Matthew Kelly compares confession to cleaning out your car. For several days afterward, you’re crazy about keeping the thing clean. The kids aren’t allowed to eat in it, you’re a total freak about emptying it every time you get home, and you would never, ever dream of putting so much as a gum wrapper in the door. But then one day you’re rushing from one appointment to the next. You grab fast food and a few fries fall on the floor as you’re eating. The next day you chew gum and, for lack of a better spot, mar the cleanliness of that preciously door compartment. Next thing you know, your once immaculate car has become a rolling trash can.

So it is with our souls. We get them all sparkly clean through Confession, and for a few hours – or days, if we’re working really super hard – we keep them pretty spotless. But then you tell the kids seven gazillion times to pick up their dirty socks and finally – on the seven gazillion and first time – scream at them that they’d better put down their devices, get off their rear-ends, and actually do something to help around here! Next thing you know, you’re yelling like a shrew over the wet towel on the wooden floor and having your own personal pity party about how over-worked and under-appreciated you are.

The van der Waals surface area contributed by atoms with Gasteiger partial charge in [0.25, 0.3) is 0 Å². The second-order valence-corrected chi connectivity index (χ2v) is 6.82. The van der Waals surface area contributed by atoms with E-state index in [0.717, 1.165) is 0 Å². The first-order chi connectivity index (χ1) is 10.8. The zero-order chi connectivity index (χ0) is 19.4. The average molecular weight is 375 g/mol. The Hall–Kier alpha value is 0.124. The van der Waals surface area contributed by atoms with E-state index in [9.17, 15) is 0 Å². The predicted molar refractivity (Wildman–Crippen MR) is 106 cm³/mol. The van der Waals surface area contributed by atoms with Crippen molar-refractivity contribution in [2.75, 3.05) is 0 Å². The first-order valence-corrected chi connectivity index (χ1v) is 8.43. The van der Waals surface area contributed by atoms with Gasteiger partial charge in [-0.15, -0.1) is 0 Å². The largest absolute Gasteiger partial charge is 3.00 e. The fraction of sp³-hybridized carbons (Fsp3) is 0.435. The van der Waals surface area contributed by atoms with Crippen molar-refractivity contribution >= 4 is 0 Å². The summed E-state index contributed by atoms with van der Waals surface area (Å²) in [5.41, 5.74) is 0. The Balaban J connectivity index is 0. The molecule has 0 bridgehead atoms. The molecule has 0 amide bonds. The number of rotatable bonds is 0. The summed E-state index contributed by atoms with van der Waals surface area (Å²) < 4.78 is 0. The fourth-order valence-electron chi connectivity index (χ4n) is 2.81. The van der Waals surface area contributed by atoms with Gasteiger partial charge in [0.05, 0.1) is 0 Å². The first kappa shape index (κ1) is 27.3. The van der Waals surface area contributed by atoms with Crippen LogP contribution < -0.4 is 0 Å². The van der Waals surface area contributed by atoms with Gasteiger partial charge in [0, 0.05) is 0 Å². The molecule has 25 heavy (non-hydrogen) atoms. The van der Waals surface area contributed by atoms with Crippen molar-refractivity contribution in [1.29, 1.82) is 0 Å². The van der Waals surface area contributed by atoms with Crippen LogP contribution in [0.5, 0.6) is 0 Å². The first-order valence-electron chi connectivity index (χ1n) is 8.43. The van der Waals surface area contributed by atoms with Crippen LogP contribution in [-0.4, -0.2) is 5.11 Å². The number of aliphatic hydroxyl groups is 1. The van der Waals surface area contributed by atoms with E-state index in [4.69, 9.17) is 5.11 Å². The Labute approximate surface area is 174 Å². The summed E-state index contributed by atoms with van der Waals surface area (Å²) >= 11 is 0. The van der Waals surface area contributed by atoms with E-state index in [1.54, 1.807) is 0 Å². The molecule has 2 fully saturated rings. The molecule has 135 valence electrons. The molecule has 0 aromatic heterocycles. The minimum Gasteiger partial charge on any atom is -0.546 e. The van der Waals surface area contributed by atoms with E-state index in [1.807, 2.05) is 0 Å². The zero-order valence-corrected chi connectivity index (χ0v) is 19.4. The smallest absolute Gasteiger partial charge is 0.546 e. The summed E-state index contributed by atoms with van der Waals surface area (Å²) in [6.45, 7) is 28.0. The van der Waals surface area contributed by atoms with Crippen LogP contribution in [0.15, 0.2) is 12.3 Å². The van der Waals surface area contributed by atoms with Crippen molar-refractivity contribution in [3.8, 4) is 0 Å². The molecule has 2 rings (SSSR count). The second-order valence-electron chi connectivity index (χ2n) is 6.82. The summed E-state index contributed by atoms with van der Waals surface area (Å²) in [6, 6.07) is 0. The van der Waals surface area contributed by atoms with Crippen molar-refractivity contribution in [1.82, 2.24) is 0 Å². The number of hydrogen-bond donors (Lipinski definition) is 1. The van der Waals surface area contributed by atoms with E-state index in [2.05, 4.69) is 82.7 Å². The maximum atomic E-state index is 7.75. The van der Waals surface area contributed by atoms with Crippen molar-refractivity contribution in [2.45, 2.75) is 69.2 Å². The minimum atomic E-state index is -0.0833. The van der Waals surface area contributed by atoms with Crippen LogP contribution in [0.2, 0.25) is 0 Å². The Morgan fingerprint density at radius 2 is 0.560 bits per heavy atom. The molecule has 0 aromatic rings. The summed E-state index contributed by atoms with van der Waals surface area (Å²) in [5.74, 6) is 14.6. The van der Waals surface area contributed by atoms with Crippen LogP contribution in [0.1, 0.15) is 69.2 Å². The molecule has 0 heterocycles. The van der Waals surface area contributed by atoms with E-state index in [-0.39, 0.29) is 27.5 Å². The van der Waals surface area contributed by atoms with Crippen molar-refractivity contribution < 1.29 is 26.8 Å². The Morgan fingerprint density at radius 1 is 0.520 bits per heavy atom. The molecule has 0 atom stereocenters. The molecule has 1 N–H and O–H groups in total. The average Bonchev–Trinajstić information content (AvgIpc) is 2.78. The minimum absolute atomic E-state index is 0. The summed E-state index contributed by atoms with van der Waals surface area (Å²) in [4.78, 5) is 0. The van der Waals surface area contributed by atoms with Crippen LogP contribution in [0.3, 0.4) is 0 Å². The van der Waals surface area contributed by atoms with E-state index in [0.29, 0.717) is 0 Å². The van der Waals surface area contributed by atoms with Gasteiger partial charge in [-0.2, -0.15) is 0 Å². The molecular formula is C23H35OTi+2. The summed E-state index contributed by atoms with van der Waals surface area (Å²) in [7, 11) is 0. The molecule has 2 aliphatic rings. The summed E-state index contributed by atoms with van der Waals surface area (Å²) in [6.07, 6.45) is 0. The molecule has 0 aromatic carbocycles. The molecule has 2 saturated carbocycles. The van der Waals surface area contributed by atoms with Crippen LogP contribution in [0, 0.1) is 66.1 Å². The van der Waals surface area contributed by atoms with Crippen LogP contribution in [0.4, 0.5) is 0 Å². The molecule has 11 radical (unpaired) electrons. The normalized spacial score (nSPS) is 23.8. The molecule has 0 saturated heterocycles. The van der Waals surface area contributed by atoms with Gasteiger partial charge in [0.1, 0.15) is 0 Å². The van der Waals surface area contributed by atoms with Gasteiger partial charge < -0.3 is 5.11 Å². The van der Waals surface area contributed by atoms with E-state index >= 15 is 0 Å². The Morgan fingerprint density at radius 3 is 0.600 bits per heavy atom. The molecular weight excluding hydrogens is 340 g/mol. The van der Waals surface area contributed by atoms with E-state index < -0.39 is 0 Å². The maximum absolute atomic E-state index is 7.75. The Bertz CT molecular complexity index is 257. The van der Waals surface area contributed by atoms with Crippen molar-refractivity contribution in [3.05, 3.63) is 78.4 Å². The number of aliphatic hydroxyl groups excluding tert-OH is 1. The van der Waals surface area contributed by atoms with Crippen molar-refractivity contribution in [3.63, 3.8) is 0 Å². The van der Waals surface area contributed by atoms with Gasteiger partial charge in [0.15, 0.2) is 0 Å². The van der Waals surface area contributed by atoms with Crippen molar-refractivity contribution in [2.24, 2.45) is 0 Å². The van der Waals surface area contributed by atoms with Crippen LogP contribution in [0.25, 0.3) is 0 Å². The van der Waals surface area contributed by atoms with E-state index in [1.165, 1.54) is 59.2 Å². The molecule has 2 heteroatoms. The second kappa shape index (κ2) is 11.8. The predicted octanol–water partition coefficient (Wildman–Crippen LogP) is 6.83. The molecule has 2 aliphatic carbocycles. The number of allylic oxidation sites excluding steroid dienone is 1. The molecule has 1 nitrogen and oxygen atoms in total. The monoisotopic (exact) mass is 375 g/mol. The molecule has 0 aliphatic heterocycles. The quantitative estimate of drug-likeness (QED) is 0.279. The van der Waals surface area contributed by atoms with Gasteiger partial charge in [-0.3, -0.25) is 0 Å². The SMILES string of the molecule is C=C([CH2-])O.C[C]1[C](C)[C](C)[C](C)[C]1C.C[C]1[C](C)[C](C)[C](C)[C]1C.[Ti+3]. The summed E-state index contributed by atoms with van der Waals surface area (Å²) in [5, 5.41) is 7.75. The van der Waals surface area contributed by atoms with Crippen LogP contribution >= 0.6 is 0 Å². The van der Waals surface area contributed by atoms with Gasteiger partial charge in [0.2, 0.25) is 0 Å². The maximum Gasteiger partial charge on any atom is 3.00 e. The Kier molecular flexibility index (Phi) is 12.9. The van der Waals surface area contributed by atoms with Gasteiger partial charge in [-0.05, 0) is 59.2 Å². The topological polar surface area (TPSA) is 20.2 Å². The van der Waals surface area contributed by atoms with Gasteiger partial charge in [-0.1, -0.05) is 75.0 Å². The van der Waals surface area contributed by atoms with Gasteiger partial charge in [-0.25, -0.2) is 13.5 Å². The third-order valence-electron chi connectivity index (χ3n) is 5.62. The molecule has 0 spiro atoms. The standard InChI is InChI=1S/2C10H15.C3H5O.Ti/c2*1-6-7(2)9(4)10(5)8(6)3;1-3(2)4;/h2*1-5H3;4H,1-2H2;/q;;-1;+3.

As you can tell, I’ve found Matthew Kelly’s analogy to be all too true. I’m just a better person when I receive the Sacrament regularly! The further I get away from it, the further I grow from Christ, the more I sin, and the harder it becomes to face the priest again. Much better to clean out the car soul frequently, in order to prevent it from growing into a virtual wasteland of pride, arrogance, self-pity, anger, self-indulgence, and… so much more!

With such a wide array of sins to struggle against, I do get a little nervous everytime. It is by know means a comfortable experience, stating your sins to another person! But, while I can’t claim the same excitement with which I anticipated that first Reconciliation, when the words of absolution wash over me, and I feel the physical weight of my sins lift from my shoulders, I know I’m exactly where I’m meant to be.

How do you really feel about Confession? Please share your experiences and thoughts in the comments, below!

To learn how other Catholic bloggers really feel about Confession, visit the CWBN Blog Hop!